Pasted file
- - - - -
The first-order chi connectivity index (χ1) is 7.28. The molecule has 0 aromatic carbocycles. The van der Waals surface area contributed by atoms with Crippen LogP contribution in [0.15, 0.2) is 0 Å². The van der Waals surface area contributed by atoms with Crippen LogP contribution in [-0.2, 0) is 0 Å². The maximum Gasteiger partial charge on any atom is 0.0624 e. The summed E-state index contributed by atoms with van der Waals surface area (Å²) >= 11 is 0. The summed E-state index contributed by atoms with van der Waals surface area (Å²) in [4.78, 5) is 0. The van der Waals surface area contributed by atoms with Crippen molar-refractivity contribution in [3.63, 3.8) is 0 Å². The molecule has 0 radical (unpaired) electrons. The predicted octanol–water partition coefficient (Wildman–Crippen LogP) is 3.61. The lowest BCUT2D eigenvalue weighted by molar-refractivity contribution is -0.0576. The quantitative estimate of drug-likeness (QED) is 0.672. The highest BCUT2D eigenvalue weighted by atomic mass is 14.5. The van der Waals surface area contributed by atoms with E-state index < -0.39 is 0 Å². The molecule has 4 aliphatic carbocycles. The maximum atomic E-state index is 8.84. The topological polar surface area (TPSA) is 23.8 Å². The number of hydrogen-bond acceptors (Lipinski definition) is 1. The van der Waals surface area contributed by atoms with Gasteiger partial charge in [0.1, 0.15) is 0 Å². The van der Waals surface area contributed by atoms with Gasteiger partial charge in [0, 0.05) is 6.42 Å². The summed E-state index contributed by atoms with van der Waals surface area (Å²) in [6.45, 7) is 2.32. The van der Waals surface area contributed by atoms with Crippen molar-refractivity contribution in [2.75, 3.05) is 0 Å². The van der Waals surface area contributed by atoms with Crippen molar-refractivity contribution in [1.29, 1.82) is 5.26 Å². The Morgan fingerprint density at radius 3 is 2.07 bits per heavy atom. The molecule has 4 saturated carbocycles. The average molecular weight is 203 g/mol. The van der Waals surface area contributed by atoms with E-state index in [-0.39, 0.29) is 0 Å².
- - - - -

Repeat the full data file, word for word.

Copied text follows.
The first-order chi connectivity index (χ1) is 7.28. The molecule has 0 aromatic carbocycles. The van der Waals surface area contributed by atoms with Crippen LogP contribution in [0.15, 0.2) is 0 Å². The van der Waals surface area contributed by atoms with Crippen LogP contribution in [-0.2, 0) is 0 Å². The maximum Gasteiger partial charge on any atom is 0.0624 e. The summed E-state index contributed by atoms with van der Waals surface area (Å²) >= 11 is 0. The summed E-state index contributed by atoms with van der Waals surface area (Å²) in [4.78, 5) is 0. The van der Waals surface area contributed by atoms with Crippen molar-refractivity contribution in [3.63, 3.8) is 0 Å². The molecule has 0 radical (unpaired) electrons. The predicted octanol–water partition coefficient (Wildman–Crippen LogP) is 3.61. The lowest BCUT2D eigenvalue weighted by molar-refractivity contribution is -0.0576. The quantitative estimate of drug-likeness (QED) is 0.672. The highest BCUT2D eigenvalue weighted by atomic mass is 14.5. The van der Waals surface area contributed by atoms with E-state index < -0.39 is 0 Å². The molecule has 4 aliphatic carbocycles. The maximum atomic E-state index is 8.84. The topological polar surface area (TPSA) is 23.8 Å². The number of hydrogen-bond acceptors (Lipinski definition) is 1. The van der Waals surface area contributed by atoms with Gasteiger partial charge in [0.1, 0.15) is 0 Å². The van der Waals surface area contributed by atoms with Gasteiger partial charge in [0, 0.05) is 6.42 Å². The summed E-state index contributed by atoms with van der Waals surface area (Å²) in [6.45, 7) is 2.32. The van der Waals surface area contributed by atoms with Crippen molar-refractivity contribution in [2.75, 3.05) is 0 Å². The van der Waals surface area contributed by atoms with Crippen molar-refractivity contribution in [1.29, 1.82) is 5.26 Å². The Morgan fingerprint density at radius 3 is 2.07 bits per heavy atom. The molecule has 4 saturated carbocycles. The average molecular weight is 203 g/mol. The van der Waals surface area contributed by atoms with E-state index in [-0.39, 0.29) is 0 Å².